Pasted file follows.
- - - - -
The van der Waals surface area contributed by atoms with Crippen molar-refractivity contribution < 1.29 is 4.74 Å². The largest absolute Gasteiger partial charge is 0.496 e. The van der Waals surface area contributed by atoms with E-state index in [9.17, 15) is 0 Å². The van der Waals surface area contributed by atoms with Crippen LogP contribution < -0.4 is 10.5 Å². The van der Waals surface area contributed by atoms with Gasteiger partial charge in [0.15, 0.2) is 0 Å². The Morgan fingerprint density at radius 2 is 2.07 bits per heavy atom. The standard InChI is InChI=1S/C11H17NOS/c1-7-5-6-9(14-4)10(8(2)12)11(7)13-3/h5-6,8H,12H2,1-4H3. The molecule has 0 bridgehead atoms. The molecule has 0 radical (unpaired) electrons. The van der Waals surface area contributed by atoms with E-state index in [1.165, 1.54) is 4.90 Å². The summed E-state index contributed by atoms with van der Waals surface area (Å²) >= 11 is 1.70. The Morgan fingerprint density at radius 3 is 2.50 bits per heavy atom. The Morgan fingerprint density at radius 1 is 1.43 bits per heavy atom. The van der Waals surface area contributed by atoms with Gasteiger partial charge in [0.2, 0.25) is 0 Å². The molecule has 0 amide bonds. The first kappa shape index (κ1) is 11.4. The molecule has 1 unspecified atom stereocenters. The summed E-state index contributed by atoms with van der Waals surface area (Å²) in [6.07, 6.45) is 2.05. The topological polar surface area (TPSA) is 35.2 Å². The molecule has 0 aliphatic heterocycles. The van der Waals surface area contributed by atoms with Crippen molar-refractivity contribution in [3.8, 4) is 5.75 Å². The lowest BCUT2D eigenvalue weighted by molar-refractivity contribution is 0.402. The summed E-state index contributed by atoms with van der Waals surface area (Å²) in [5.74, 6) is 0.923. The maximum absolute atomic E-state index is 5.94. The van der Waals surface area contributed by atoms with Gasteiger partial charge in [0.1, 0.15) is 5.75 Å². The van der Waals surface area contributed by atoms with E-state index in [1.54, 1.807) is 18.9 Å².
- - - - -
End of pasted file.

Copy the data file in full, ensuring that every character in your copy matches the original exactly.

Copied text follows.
The van der Waals surface area contributed by atoms with Crippen molar-refractivity contribution < 1.29 is 4.74 Å². The largest absolute Gasteiger partial charge is 0.496 e. The van der Waals surface area contributed by atoms with E-state index in [9.17, 15) is 0 Å². The van der Waals surface area contributed by atoms with Crippen LogP contribution < -0.4 is 10.5 Å². The van der Waals surface area contributed by atoms with Gasteiger partial charge in [0.15, 0.2) is 0 Å². The Morgan fingerprint density at radius 2 is 2.07 bits per heavy atom. The standard InChI is InChI=1S/C11H17NOS/c1-7-5-6-9(14-4)10(8(2)12)11(7)13-3/h5-6,8H,12H2,1-4H3. The molecule has 0 bridgehead atoms. The molecule has 0 radical (unpaired) electrons. The van der Waals surface area contributed by atoms with E-state index in [1.165, 1.54) is 4.90 Å². The summed E-state index contributed by atoms with van der Waals surface area (Å²) >= 11 is 1.70. The Morgan fingerprint density at radius 3 is 2.50 bits per heavy atom. The Morgan fingerprint density at radius 1 is 1.43 bits per heavy atom. The van der Waals surface area contributed by atoms with Gasteiger partial charge in [0.2, 0.25) is 0 Å². The molecule has 0 amide bonds. The first kappa shape index (κ1) is 11.4. The molecule has 1 unspecified atom stereocenters. The summed E-state index contributed by atoms with van der Waals surface area (Å²) in [6.07, 6.45) is 2.05. The topological polar surface area (TPSA) is 35.2 Å². The molecule has 0 aliphatic heterocycles. The van der Waals surface area contributed by atoms with Crippen molar-refractivity contribution in [3.8, 4) is 5.75 Å². The lowest BCUT2D eigenvalue weighted by molar-refractivity contribution is 0.402. The summed E-state index contributed by atoms with van der Waals surface area (Å²) in [5.74, 6) is 0.923. The maximum absolute atomic E-state index is 5.94. The van der Waals surface area contributed by atoms with Gasteiger partial charge in [0.1, 0.15) is 5.75 Å². The van der Waals surface area contributed by atoms with E-state index in [1.54, 1.807) is 18.9 Å².